Erdogan, the country's most popular politician, has already had his share of battles with the secular establishment. A decade ago, he was imprisoned and barred from taking part in politics for reciting a poem that was deemed excessively Islamist.
The AKP, a breakaway movement from a much more stridently Islamist party, campaigned on what it called a "conservative-democratic" agenda that mainly revolves around ensuring Turkey's continuing prosperity. The party's first five years in power saw an unprecedented economic boom.
But after making campaign pledges that it would not try to impose religious values, it quickly raised the head scarf issue, infuriating many people -- particularly in big cities such as Istanbul and the capital, Ankara, where a more freewheeling secular lifestyle prevails. Some women wear skimpy outfits and alcohol is freely available at bars and restaurants.
Going hand-in-hand with the political strife, some analysts say, is a battle that pits the traditional secular elite against a growing class of affluent Turks who are devout.
"I don't see it as a class struggle per se, but it's certainly an issue of people who are much more religiously conservative wanting to challenge how the future of the republic is determined," said Zeyno Baran, director of the Center for Eurasian Policy at the Hudson Institute in Washington.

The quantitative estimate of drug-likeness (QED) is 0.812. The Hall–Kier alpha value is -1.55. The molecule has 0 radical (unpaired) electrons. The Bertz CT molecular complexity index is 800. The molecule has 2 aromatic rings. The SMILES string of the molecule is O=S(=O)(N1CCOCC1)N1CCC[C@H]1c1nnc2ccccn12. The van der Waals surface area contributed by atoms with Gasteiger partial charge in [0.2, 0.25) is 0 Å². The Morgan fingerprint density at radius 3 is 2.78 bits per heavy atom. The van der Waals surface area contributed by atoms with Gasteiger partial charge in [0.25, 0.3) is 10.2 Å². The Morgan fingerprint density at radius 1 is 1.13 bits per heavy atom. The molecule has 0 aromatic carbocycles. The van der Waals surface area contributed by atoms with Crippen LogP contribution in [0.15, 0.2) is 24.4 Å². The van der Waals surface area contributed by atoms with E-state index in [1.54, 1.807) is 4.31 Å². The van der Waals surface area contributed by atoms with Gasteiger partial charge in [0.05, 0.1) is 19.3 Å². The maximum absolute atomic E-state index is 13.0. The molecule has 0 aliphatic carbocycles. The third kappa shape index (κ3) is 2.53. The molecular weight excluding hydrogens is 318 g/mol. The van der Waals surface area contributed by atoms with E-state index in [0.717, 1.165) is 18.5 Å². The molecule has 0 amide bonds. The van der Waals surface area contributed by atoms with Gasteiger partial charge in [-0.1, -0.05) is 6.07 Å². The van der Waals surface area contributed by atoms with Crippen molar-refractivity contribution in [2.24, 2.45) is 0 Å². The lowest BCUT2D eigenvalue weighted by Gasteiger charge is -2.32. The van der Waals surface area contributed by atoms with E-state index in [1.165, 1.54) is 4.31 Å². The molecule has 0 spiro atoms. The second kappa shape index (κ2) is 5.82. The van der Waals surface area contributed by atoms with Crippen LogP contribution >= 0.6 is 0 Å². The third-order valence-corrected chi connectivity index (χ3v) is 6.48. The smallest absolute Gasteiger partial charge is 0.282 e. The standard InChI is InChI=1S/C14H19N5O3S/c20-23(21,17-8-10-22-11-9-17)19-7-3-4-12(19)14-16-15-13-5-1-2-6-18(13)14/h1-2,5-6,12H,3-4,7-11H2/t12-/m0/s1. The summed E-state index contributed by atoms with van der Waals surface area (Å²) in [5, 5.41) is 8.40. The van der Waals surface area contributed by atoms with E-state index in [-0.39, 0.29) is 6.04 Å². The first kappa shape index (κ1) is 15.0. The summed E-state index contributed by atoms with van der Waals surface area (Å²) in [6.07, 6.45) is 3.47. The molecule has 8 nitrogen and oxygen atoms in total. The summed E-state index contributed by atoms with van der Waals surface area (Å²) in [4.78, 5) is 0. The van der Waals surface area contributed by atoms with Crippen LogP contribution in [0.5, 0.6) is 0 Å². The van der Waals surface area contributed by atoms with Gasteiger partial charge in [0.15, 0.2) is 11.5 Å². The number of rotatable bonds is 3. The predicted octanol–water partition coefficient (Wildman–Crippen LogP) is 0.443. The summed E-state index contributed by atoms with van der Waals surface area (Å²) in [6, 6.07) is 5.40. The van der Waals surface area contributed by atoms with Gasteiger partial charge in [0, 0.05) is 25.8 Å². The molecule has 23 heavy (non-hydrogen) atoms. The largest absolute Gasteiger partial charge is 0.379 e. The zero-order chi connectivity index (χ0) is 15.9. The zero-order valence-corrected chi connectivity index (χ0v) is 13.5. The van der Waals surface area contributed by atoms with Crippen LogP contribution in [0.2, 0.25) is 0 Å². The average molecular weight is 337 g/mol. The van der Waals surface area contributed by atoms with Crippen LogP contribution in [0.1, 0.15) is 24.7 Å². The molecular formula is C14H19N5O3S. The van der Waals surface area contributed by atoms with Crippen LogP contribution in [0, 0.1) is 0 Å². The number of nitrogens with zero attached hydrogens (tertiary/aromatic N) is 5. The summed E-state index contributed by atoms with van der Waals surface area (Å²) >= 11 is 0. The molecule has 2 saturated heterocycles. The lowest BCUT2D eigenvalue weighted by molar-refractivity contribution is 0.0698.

But the prosperity that helped politically empower more pious Turks is now in peril. The Turkish lira fell and the stock market dropped sharply after the Constitutional Court agreed to take up the case. And the religiously conservative Anatolian heartland, which has became an industrial dynamo, is bracing for fallout from the global economic slowdown.
The nation's biggest business group has warned that the legal battle over the governing party's status will make it very difficult to rebound from that. More worrying to many observers is that the court struggle reflects a growing acceptance of anti-democratic measures to combat a perceived Islamist threat.
"I don't agree with everything the AKP is doing, so I didn't vote for them," said 23-year-old student Serdar Yildiz. "But banning them goes completely against democracy. It's like we're going back to the time of constant military takeovers -- no one wants to see that."